marcus westbury

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A death of serendipity?

May 30th, 2011 by marcus

TECHNOLOGY is creating a strange paradox when it comes to art and culture. It’s expanding our options but narrowing our choices. It’s a phenomenon that has consequences far and away from the online world and one that is even threatening the business models and viability of some companies and art forms.

Recently, the National Endowment for the Arts in the US released a report that attributed much of the decline in the audiences for large-scale traditional arts to what it called the “decline of the omnivore“. For the NEA, “omnivores” — culturally speaking — are people who involve themselves in a broad range of cultural activities. They have long made up a large proportion of the audience for what is traditionally regarded as “the arts”, but the trend over the past few years is that there are fewer of them and they are seeing fewer things.

A decade ago, American author Ted Gup wrote about what he called the “end of serendipity” — the idea that in a world of information it is becoming harder, not easier, to learn about things that we weren’t already looking for.

As the internet, social and niche media take over from mass media as the way that people find and share things, it is becoming harder to be an omnivore. The more we get recommendations from those we select for ourselves, the less we find out about things we don’t already know about.

Don’t get me wrong, I love the internet and social media. You’ll easily find me on Twitter and Facebook. I’m neither a techno utopian nor a curmudgeonly sceptic, but social media are changing the way we create and consume culture in ways both good and bad.

On the upside, I’m enamoured of the proliferation of small-scale cultural production; I love that creation is outgrowing consumption as the way people engage with art and culture; and I’m enriched by the constant conversation and connectivity. But the downside goes beyond simply the changing demographics and behaviour of arts audiences.

Away from the arts, consider a highly polarising issue such as global warming and the carbon tax. The mass media — at their (occasional) best — provide a range of viewpoints. They allow you to hear conflicting arguments and compare different points of view. Online, it is all too easy to follow links, read arguments, and only hear from people who validate and reinforce your own point of view. It is easy to live in a self-reinforcing bubble — regardless of which side you are on — and there are real dangers in a world that is so siloed.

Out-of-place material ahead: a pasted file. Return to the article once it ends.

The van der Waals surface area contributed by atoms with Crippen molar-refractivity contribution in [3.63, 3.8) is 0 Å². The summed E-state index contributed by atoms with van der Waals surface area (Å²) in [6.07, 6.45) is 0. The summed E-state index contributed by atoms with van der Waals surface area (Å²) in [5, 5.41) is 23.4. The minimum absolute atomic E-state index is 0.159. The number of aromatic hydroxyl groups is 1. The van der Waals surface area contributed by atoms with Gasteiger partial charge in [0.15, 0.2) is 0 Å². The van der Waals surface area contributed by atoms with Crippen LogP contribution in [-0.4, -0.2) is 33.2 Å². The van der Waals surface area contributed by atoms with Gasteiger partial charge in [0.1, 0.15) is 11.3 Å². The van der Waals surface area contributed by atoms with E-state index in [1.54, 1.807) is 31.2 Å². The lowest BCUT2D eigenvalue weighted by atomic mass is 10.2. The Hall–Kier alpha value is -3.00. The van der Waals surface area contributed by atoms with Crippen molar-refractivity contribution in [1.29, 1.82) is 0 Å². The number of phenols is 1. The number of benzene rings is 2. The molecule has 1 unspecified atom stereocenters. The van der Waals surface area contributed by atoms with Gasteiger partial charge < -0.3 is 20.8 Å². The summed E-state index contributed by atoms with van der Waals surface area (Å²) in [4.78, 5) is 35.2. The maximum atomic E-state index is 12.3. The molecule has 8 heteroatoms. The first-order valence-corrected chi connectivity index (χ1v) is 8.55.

In the arts, compare reading this article in the pages of the newspaper to online. They are very different experiences and processes. In the paper you could well be reading this almost unintentionally: because it’s your lunch break, because you were reading the piece next to it or because you happened to open to this page. If you are reading this online, chances are that someone sent you here or that you were searching for it. Online, you are less likely to view the articles around it and you are more likely to read what is most similar to this next.

I’m not too worried for arts marketing. Smart arts organisations are finding new ways of building communities around the content and not the form of the work. While audiences may be less inclined to sample from a range of cultural organisations, they are more capable than ever of following an interest — in design, a musician, computer games or history — into a gallery or performing arts centre. As a result, arts programming and marketing that leads with content and not form is growing massively.

But I can’t help but fear for the loss of serendipity. So many of my significant cultural turning points were mistakes or accidents — the product of discovering something by mistake, of reluctantly being dragged along to a thing I had no intention of seeing, of having my interest captured by something out of left field. Of discovering and enjoying the unexpected — sometimes in spite of myself. It would be a terrible thing to lose that.

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7 responses so far ↓

  • 1 amy May 30, 2011 at 1:22 pm

    interesting post, thank you. i’ve been thinking about serendipity a bit lately. have you read Eli Pariser’s book The Filter Bubble?

  • 2 john May 30, 2011 at 1:29 pm

    This sort of ‘hedgehog’ narrowness vs foxy broadness is an old story.

    http://clubtroppo.com.au/2011/05/30/paralysis-by-serial-veto/-
    a pretty Monty Pythonish real world example of what can happen (in this case not happen)when we get too specialised

  • 3 john May 30, 2011 at 1:31 pm

    sorry correct link http://clubtroppo.com.au/2011/05/30/paralysis-by-serial-veto/

  • […] (This is relevant to our Library argument) Read Marcus Westbury here. […]

  • 5 john May 30, 2011 at 4:57 pm

    Ps should have said Nice post -you are spot on-So many of my significant cultural turning points were mistakes or accidents — Me TOO!

  • 6 Chloe Langford Jun 3, 2011 at 12:39 am

    This is an interesting article about the same topic: http://nymag.com/news/intelligencer/63421/

  • 7 Lena Tisdall Jul 2, 2011 at 4:35 pm

    Hi Marcus,
    I see the point you’re making but I disagree with the premise that the likelihood of serendipity ocurring is being reduced by the nature of the internet.

    Instead, I think the huge volume of information available to us from all forms of media has the ability to deliver precisely what we need to know when we need to know it.

    The skill that is more important to us now is recognition. By this I mean that “Aha!” moment when a precisely timed and directed piece of information drops in our lap from whereever.

    Are we tuning in to the correct frequency or are we tuning the diamonds out with the rest of the noise?